8. 8. Strategies for design, procurement and operation of complex facilities to achieve a low carbon environment Step 2: Integrated Procurement Strategy The high risk of procurement decisions leading to significant di erences between the “design intent” and the “built reality” cannot be under-estimated. Management of an integrated procurement strategy is central to the building achieving the specified energy performance targets. Cost accounting will always remain present in the procurement strategy but it is essential that the optimisation of lifetime Opex is not compromised by blunt objectives to reduce short term Capex. Gaining insight of the short term cause and long term e ect between these conflicting drivers is essential. To achieve e ective procurement, project teams now need the support of a sophisticated control loop to ensure that the benefits of “value engineering” can be realised in the context of reducing long term energy costs. The Conclude Consultancy’s unique approach ensures the procurement strategy is integrated for complete transparency throughout the decision making process. The result is that all key procurement decisions are informed by the impact each could have on the out-turn performance of the facility. It is here that The Conclude Consultancy’s sophisticated decision support technology adds unique transparency, e ectively cutting through the complexity that usually undermines the true objective. Specification Procure Capex Opex www.conclude.org.uk
  9. 9. Strategies for design, procurement and operation of complex facilities to achieve a low carbon environment Step 3: Implementation of Building Operation Standards The conventional process to a hand-over between the delivered facility and the In-Use phase is through what are often referred to as “Operation and Maintenance Manuals”, a process once described by CIBSE as “The Great Divide”. Today’s sophisticated building systems are so specialised that highly complex commissioning configurations are the order of the day; the conventional O+M manual is wholly inadequate for the purpose of the on-going performance optimisation. The Conclude Consultancy has confronted these challenges and in response has developed a radical new approach to facility management. Firstly, even the term “facility management” fails to adequately describe the level of new resources required. A new breed of specialists are needed which Conclude describe as “Facility Engineers” who are supported by an “integrated decision support system” that makes a truly optimised facility performance a reality. The decision support system is founded in an integrated approach between simulation technologies, building automation systems and a whole new way of thinking about monitoring and controls. The Conclude Consultancy sustains the argument that in the absence of a holistic approach which considers a whole facility and a whole systems philosophy, the achievement of a carbon reduction strategy is simply unachievable. Furthermore the operations team needs empowerment. For example, the data referenced during the design phase should clearly marry with the metrics used to control and operate the building. The energy monitoring and control systems not only have to be fully integrated to provide real-time holistic management of energy consumption, but ideally all data from business systems should also be integrated. For example the clinical information systems used in hospitals provide a rich source of data that can be used to simulate facility functions, which in turn enable the building systems to be optimised. Design Operate Train Control www.conclude.org.uk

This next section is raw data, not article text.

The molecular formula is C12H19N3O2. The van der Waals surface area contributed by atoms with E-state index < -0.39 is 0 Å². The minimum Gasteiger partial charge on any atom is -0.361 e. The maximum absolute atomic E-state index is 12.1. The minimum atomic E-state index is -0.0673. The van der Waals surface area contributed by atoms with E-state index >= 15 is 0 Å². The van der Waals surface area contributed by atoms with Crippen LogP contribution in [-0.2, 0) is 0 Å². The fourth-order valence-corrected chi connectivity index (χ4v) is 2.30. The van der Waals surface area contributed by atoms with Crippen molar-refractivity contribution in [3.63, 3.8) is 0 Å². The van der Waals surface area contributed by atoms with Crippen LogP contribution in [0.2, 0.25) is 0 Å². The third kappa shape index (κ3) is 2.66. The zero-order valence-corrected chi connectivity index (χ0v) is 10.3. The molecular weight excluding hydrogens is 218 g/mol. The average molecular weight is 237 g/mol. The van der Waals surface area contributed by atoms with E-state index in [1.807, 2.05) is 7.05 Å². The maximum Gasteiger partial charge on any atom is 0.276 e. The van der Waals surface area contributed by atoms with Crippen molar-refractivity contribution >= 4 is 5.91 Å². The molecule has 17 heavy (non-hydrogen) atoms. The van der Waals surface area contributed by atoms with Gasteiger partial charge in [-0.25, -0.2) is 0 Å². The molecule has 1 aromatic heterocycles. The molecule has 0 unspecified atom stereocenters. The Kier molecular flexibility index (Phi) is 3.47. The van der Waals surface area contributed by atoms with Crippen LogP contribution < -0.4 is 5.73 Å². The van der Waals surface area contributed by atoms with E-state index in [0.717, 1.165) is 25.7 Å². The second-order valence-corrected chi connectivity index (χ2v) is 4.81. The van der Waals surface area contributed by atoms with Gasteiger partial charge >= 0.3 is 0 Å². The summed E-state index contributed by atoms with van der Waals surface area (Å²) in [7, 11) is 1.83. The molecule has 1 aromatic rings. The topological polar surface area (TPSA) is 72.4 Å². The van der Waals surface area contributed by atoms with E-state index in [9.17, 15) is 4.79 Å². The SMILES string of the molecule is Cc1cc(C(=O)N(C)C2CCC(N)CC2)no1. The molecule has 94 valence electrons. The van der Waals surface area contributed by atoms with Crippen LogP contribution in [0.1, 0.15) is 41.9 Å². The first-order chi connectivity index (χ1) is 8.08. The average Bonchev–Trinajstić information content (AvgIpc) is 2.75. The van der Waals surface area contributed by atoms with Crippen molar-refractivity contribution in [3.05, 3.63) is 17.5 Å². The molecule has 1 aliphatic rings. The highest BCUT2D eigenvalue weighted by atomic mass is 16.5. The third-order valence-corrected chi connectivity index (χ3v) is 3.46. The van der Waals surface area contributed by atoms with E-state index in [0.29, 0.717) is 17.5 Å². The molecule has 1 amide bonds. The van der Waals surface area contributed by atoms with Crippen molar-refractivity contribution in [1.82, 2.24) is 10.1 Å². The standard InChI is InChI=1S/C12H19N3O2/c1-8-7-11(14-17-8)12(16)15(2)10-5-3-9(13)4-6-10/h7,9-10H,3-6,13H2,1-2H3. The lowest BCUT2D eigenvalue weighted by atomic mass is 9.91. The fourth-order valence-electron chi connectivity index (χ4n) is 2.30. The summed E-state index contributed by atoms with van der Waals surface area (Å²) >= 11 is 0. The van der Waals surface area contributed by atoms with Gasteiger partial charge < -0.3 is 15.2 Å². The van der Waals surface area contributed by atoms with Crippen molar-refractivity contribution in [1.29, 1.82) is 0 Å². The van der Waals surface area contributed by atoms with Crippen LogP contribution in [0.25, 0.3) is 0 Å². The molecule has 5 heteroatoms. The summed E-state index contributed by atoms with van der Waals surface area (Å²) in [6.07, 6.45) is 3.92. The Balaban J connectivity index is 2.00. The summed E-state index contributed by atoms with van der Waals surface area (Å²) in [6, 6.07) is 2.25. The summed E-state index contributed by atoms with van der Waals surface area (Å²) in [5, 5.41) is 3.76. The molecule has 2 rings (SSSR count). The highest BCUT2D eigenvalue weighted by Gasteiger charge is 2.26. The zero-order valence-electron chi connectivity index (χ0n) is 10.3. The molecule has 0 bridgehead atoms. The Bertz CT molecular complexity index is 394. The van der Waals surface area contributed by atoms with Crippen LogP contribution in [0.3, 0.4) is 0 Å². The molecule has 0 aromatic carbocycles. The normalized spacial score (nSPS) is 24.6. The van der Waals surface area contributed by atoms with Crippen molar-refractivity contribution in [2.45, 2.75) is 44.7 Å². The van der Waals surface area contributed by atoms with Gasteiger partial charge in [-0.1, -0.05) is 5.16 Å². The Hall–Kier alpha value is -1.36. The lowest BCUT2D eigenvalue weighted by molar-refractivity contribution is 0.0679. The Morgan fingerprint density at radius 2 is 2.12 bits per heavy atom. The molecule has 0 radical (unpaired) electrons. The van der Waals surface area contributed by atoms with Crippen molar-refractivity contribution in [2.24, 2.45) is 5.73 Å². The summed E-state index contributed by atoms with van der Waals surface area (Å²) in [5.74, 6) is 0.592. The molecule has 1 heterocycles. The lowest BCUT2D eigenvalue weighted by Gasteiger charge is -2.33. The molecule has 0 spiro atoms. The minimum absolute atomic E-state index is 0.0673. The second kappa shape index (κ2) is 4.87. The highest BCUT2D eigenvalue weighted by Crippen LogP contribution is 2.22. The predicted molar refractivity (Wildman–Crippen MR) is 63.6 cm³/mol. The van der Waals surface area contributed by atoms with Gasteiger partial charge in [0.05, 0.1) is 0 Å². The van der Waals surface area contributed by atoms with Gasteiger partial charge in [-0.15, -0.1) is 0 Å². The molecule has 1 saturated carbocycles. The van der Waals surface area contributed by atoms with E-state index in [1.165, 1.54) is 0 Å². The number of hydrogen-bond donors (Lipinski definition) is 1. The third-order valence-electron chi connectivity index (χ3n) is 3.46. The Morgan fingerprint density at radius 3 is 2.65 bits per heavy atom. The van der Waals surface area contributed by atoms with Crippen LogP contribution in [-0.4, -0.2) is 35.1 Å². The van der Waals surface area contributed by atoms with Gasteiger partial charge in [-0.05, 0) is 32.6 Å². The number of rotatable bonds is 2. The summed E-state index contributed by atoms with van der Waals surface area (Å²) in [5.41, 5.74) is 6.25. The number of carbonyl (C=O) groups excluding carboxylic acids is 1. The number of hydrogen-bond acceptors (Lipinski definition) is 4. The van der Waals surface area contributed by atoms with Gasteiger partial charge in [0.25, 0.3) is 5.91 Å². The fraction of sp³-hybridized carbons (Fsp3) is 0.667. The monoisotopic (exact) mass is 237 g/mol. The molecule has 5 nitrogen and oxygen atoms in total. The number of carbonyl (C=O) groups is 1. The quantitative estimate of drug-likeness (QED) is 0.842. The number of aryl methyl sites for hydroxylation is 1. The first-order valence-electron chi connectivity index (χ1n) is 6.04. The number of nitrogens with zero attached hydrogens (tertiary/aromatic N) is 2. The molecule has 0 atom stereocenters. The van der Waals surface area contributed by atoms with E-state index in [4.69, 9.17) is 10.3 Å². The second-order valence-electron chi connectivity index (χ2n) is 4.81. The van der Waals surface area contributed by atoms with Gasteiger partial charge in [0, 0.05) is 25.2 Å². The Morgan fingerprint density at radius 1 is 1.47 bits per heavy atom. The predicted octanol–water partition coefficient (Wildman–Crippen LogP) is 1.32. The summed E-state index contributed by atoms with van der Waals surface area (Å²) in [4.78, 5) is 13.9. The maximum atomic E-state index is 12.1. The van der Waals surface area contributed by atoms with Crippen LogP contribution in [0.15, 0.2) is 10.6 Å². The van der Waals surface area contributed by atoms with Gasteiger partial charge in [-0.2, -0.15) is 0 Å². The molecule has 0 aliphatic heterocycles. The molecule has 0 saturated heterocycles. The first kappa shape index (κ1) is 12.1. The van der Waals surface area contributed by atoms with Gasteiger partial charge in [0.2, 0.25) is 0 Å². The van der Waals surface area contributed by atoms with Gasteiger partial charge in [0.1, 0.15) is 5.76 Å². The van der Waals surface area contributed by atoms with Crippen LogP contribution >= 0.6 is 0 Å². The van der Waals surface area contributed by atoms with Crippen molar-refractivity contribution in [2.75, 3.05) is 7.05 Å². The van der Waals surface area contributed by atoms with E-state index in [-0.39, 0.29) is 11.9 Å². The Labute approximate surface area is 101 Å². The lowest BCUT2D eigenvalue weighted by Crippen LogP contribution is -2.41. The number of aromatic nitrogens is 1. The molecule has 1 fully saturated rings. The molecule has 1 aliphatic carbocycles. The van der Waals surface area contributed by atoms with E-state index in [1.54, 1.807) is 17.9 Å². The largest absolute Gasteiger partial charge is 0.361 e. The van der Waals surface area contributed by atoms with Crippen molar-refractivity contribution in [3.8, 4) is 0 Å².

10. 10. Strategies for design, procurement and operation of complex facilities to achieve a low carbon environment Therefore: Conclude has the answer to complex decision making This white paper is intended to provide an overview of the principle components used to inform your critical decision making processes. Behind these resides a fully integrated decision model which we tailor to your exact requirements Our detailed methodology includes a number of work streams for the principal project groups. The Conclude Consultancy provides detailed project management enabling your team to harness the full benefit of the process throughout the entire project lifecycle. If you would like to learn how The Conclude Consultancy can assist your next project please contact us for an exploratory meeting. The Conclude Consultancy Founded by Professor Matthew Bacon FRSA RIBA in 2010, Conclude has been appointed to manage leading substantial sustainability projects within the UK NHS. Within these his methodology has been thoroughly tested and proven. The organisation draws on a wealth of experience from across Europe and the United States to form a team who have shaped best industry practice and government policy. www.conclude.org.uk